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Bridget Jones: The Edge of Reason

540 customer reviews
ISBN-10: 0140298479
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Editorial Reviews Review

Fans of Helen Fielding's Bridget Jones's Diary will recall that at the end of that sly and funny version of Pride and Prejudice, singleton heroine Bridget landed her Mr. Darcy at last--Mark Darcy, that is. Bridget Jones: The Edge of Reason picks up four weeks later, and already the honeymoon is over. In addition to discovering that the man of her dreams votes conservative, left-leaning Bridget is also feeling just a mite uncomfortable with the realities of sharing bed and board with another person:
V. complicated actually having man in house as cannot freely spend requisite amount of time in bathroom or turn into gas chamber as conscious of other person late for work, desperate for pee etc.; also disturbed by Mark folding up underpants at night, rendering it strangely embarrassing now simply to keep all own clothes in pile on floor.
But all of these problems pale to insignificance with the arrival on the scene of Rebecca, a beautiful, man-hunting arch-nemesis with "thighs like a baby giraffe" and absolutely no girlfriend code of ethics when it comes to poaching another woman's man. Before long, Rebecca's manipulations, Bridget's own insecurities, and a string of misunderstandings (starting with a naked Filipino boy in Mark Darcy's bed and ending with a suggestive valentine from Bridget's dry cleaner) result in "128 lbs. (good), alcohol units 0 (excellent), cigarettes 5 (a pleasant, healthy number), no. times driven past Mark Darcy's house 2 (v.g.), no. of times looked up Mark Darcy's name in phone book to prove still exists 18 (v.g.), 1471 calls 12 (better), no. of phone calls from Mark 0 (tragic).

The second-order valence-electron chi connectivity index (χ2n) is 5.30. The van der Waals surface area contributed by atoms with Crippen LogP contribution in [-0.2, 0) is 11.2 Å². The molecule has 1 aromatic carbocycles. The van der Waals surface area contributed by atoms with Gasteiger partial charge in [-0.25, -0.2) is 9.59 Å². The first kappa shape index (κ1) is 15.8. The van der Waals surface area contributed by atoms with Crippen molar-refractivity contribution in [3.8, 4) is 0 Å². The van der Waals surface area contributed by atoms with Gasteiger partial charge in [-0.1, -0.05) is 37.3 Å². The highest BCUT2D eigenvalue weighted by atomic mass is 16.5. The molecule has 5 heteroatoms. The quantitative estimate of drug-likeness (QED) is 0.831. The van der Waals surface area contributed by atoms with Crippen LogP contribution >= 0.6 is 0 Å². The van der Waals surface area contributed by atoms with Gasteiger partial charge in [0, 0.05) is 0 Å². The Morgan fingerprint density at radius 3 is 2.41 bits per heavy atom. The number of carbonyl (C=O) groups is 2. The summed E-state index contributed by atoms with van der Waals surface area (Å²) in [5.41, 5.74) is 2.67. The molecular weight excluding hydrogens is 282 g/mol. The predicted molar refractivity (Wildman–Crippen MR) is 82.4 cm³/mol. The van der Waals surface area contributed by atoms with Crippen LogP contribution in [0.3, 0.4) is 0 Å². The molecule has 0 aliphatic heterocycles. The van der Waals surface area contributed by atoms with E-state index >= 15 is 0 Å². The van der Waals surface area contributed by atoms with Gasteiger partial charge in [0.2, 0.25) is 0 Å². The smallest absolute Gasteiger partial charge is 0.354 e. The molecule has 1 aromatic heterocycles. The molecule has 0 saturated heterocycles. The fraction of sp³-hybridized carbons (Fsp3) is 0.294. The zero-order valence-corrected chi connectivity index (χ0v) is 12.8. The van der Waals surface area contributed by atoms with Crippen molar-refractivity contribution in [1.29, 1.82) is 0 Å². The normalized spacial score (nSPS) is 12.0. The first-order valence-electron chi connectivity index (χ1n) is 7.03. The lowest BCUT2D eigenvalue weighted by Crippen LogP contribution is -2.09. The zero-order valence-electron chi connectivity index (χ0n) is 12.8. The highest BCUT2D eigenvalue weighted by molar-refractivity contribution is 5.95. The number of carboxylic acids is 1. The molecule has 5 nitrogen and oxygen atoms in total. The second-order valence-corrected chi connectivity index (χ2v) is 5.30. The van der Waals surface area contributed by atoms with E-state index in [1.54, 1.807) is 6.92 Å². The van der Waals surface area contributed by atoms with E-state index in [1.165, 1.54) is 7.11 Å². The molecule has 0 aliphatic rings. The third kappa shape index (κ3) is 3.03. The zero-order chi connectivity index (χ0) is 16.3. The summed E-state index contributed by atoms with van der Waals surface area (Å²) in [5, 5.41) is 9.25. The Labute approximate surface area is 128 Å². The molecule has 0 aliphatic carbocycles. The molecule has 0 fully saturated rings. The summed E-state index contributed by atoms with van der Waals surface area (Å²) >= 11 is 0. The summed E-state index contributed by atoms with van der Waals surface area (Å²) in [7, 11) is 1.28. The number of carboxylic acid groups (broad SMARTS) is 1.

Fortunately, Bridget has plenty of other problems to distract her. Her mother has returned from a trip to Kenya with a young Masai in tow--to her father's consternation; her best friends Jude, Shazzer, and Tom are all trapped in dating hell themselves; her apartment is in shambles thanks to a dotty carpenter; an unreliable ex-boyfriend has just reentered her life; and now someone is sending Bridget death threats--could it be Mark Darcy? If Bridget Jones's Diary was a modern riff on Pride and Prejudice, its sequel borrows several themes and devices (not to mention a section heading) from another Austen novel, Persuasion. And as in Austen's fiction, here the journey is the destination. A happy ending for Bridget and her pals is a foregone conclusion; how they get there, however, will have you on the edge of your chair--if you haven't already fallen off of it laughing. --Alix Wilber --This text refers to an out of print or unavailable edition of this title.